The additional colors used for the samples shown are butterscotch and orange.

Step Four

If you get a combination you like, make additional samples. It's easiest to make extras while the stamps and supplies are handy.

Step Five

Using a dry sponge, stippling brush, or soft cloth, apply other colors to create soft undertones or sharply contrasting splotches and streaks.

Step Six

Stamp additional textures or images over some of the pieces. Cut up the experiments and use them for layering and backgrounds.

Step Seven

Start again with a different texture stamp. Repeat the steps and see what happens with different inks as well as using the same inks with different stamps.

Step Eight

On the next round try some or all of these variations -
  • Combine two or more texture stamps
  • Use fewer inks, or use four or more
  • Use different sections of a rainbow ink pad
  • Add randomly stamped block stamps like Sand Pictures, Blackboard Butterflies & Dragonflies, or Cincinnati Sketchbook (these images can be strong and dark, or muted and shadowy)

Step Nine

Use the textures you've created for layering, collages, or as backgrounds for cards, journal covers, boxes and more. Stamp and cut out images and move them from one texture to another to see what looks right to you. Add stickers, dried flowers, small photos, and dimensional embellishments like charms, buttons, ribbon and more.


Designed By Judi Kauffman


  1. Crimp card stock with pattern crimper (shown, Diamond pattern from Paper Adventures).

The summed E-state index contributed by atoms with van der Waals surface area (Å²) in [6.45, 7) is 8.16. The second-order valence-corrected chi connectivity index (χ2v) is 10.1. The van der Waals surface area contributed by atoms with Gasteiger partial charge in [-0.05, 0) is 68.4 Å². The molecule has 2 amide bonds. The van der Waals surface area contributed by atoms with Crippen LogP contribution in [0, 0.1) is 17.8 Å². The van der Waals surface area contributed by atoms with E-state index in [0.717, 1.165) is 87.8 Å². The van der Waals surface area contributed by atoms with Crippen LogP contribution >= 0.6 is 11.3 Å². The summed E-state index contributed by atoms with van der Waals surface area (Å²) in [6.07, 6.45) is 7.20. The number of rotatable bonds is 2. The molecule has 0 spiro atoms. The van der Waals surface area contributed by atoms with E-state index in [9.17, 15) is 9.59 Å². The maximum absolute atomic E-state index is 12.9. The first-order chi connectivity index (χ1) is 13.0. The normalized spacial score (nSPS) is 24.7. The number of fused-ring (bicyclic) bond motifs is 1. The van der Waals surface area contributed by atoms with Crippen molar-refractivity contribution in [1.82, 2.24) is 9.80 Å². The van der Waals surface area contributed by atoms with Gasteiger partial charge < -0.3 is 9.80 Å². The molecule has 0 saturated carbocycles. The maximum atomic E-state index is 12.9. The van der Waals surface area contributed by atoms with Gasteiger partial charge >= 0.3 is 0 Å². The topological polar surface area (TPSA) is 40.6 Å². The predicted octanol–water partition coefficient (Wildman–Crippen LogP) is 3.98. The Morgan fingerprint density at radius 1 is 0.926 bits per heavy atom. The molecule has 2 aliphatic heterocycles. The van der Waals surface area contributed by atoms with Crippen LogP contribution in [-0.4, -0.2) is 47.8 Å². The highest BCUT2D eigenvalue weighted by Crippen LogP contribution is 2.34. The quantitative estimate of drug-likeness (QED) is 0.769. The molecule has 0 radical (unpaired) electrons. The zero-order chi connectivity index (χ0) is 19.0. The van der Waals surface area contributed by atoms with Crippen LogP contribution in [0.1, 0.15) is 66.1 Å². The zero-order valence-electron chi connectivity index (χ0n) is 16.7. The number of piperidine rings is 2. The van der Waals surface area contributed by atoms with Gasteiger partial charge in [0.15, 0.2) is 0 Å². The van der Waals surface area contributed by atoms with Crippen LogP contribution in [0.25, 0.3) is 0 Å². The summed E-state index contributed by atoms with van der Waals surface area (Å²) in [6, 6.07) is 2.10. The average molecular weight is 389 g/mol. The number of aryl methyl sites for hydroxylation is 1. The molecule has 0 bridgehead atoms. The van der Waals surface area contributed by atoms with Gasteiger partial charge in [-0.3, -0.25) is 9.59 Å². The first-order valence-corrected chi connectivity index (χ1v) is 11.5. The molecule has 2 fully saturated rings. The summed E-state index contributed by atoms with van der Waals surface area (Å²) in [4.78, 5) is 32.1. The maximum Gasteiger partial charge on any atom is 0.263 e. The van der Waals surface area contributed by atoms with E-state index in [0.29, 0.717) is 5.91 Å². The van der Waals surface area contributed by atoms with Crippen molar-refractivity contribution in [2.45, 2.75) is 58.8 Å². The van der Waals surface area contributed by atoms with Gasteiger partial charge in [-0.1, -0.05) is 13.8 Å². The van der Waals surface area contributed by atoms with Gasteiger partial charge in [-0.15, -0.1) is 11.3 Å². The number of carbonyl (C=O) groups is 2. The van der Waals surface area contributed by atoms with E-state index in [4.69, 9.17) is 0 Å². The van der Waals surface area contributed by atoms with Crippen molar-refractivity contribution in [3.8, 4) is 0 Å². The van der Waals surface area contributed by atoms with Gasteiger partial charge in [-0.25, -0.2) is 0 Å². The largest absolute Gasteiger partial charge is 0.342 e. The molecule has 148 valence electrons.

2. With a dry sponge, add soft brown and olive ink to highlight raised areas of pattern (Ranger Big & Juicy Rainbow dye ink pad - Spice).
  3. Add soft pink and lime over first two colors (Ranger Big & Juicy Rainbow dye ink pad - Tutti Fruiti).
  4. Select a small texture pattern from sheet #42731 Texture Plate 1. When stamping it in Step 5, you can stamp it once or several times depending on how much texture you want to add.
  5. Lightly buff raised areas of pattern with Krylon Copper Leafing pen. Stamp texture in Sepia ink. Press gently so texture appears on raised areas only. No ink will stamp on the areas that were colored with leafing pen.
  6. Instead of Sepia ink, use the light green section of Tutti Fruiti Rainbow ink pad to stamp texture.
  7. Instead of having the crimped card stock facing diamond side up, turn it over and let the diamonds become recessed areas. The raised areas will now be the lattice strips between them, giving an entirely different look to your texture.

Samples numbered 1 to 3 are in the top row and numbered left to right. Samples numbered 4 to 7 are in the bottom row and numbered left to right.


By using different crimpers, ink colors, and texture stamps you can create an infinite variety of finished surfaces to use for layering, collage, folded cards, frames, boxes, envelopes and more.

All brand names and product names are trademarks, registered trademarks or trade names of their respective holders.

(c) Copyright 2001 by Judi Kauffman and Red Castle, Inc.
Red Castle, Inc. - P.O. Box 39-8001 - Edina, MN 55439-8001
All Rights Reserved.